Maggie Hollinbeck, who will play Baruška in the opening night performance of the national Broadway touring production of “Once,” will be quite familiar to Sacramento audiences.
Hollinbeck considers Sacramento her adopted hometown and has made plenty of theater here with the small progressive musical theater collective Artistic Differences, where she was artistic director, as well as with Sacramento Theatre Company, B Street Theatre, the Graham-O-Rama cabaret series and New Helvetia.
Last year she went off to work at the Utah Shakespeare Festival but came back here to play Heather in New Helvetia’s “I’m Getting My Act Together and Taking It On the Road.”
She has truly taken it on the road now as an understudy with “Once,” which features the Academy Award-winning music and lyrics of Glen Hansard and Markéta Irglová. Having made her debut with the company last week in Salt Lake City, Hollinbeck will perform opening night in Sacramento.
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While on a break from the tour, she sat in a local coffee shop and talked about her journey.
Q: How did you get cast in the show?
A: In such a miraculous way. I was working at the Utah Shakespeare Festival last summer in “Twelfth Night,” and we had a lull in the season – several days off in a row. I saw on the Actors’ Equity website that there was an open call for “Once” in New York, and intuitively I just felt like I should go. I couldn’t tell you why because I’m bit young for the role I’m in and a bit old for the other roles.
Q: Those are pressure-packed, aren’t they?
A: It’s such a long shot going into an open call. You get 30 seconds and whatever – I sang 32 bars of a Carole King song (“Home Again”) on the piano and I did a little 15-second thing on the accordion that I had just learned for “Twelfth Night.” I had never played accordion before last summer.
I felt good to have gone and done it. I went back to Utah to finish out the season and then came here to start rehearsals for “I’m Getting My Act Together” at New Helvetia. The day I got back, the day we started rehearsals, I got an email asking if I could come in for a call-back for “Once.” I was blown away. I told them I was starting rehearsals in California so they asked me to submit a video, which I did. After that they said, “Is there any way you can get here for the final call-back with the creatives?”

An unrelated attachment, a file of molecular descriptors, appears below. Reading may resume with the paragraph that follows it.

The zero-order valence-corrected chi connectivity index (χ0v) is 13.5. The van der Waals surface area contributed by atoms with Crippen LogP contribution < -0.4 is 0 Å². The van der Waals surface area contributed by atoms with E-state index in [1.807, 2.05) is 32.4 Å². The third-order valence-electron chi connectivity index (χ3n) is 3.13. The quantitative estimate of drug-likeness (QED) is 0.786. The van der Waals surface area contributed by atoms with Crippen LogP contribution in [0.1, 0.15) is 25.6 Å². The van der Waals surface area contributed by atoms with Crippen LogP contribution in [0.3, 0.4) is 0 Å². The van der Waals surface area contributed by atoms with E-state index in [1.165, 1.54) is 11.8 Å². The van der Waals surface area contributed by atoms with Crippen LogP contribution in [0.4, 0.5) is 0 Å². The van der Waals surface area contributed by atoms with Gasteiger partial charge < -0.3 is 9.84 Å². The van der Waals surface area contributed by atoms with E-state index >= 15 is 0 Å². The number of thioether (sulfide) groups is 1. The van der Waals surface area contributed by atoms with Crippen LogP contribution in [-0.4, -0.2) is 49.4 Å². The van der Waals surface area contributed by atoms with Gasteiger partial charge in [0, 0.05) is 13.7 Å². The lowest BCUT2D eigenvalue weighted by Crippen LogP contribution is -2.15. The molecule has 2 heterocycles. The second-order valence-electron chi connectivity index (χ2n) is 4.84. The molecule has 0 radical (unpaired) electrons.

So I flew out on a Sunday – auditioned on Monday and flew back Monday night, and they offered me the job later that week. It was a whirlwind.
Q: What does an understudy do?
A: There are 12 onstage company members and six offstage stand-bys. Every night we get to the theater the same time they do, we check in and have our call. There’s the pre-show, the six-song pub jam. We have a working bar on stage so you can come up and get a glass of beer while the onstage company comes and jams for a few songs. They’re just setting the tone and the world of the story.
There are usually a few of us downstairs … playing along to the pre-show, making sure we know our stuff because if we have to go on, we have to know the pre-show music as well. During the show some of us might be staying in the music room and playing along or rehearsing on our own, just running through the show in our heads to keep it fresh.
Q: Who’s your character?
A: Baruška, the girl’s mother. In the show the two main characters are called Guy and Girl, they don’t have names. Guy is an Irish musician who’s getting to the point of giving up on his music. … He’s pretty destitute about it, and he meets Girl, who essentially holds faith for him and won’t let him give up. She has a real strong spirit to her. I believe she inherited it from her mother. Baruška is this very spirited, lusty Czech woman who keeps a household of several Czech friends in Dublin, and it’s a very lively household with loud talk and it’s very different from the Irish household we depict in the show. It’s really fun.
Q: It was such a terrific little movie. How has it been adapted?
A: The movie’s so beautiful. I really love the stage show. It’s different in what I think are good ways. They’ve made a decision to flesh out more characters and create more a world around these two people. So the mother is a little bit of a larger role. The guy who owns the piano shop where she goes to play piano becomes a larger role, and really everybody has their moment as a character in the story. When we’re not participating in the story we all sit onstage and listen and watch and hold space for the story. All the actors are the musicians. Every actor onstage plays at least one instrument.
Q: Have you gone on yet?
A: Not yet. I will be going on for the entire week in Salt Lake City. The woman I’m covering is going on vacation, so I’ll have nine performances in a row. That’s very luxurious, especially before coming home and having friends and family see the one performance I have here. I’m so grateful it’s not my first time going on. I’ll have a little time to get it under my belt.
Call The Bee’s Marcus Crowder, (916) 321-1120. Follow him on Twitter @marcuscrowder.
Editor’s note: This article was changed to correct the spelling in the headline
Where: Sacramento Community Center Theater, 1301 L St., Sacramento
When: 8 p.m. April 14-18, 2 p.m. April 16, 18 and 19
Information: (916) 557-1999, (916) 808-5181, Tickets.com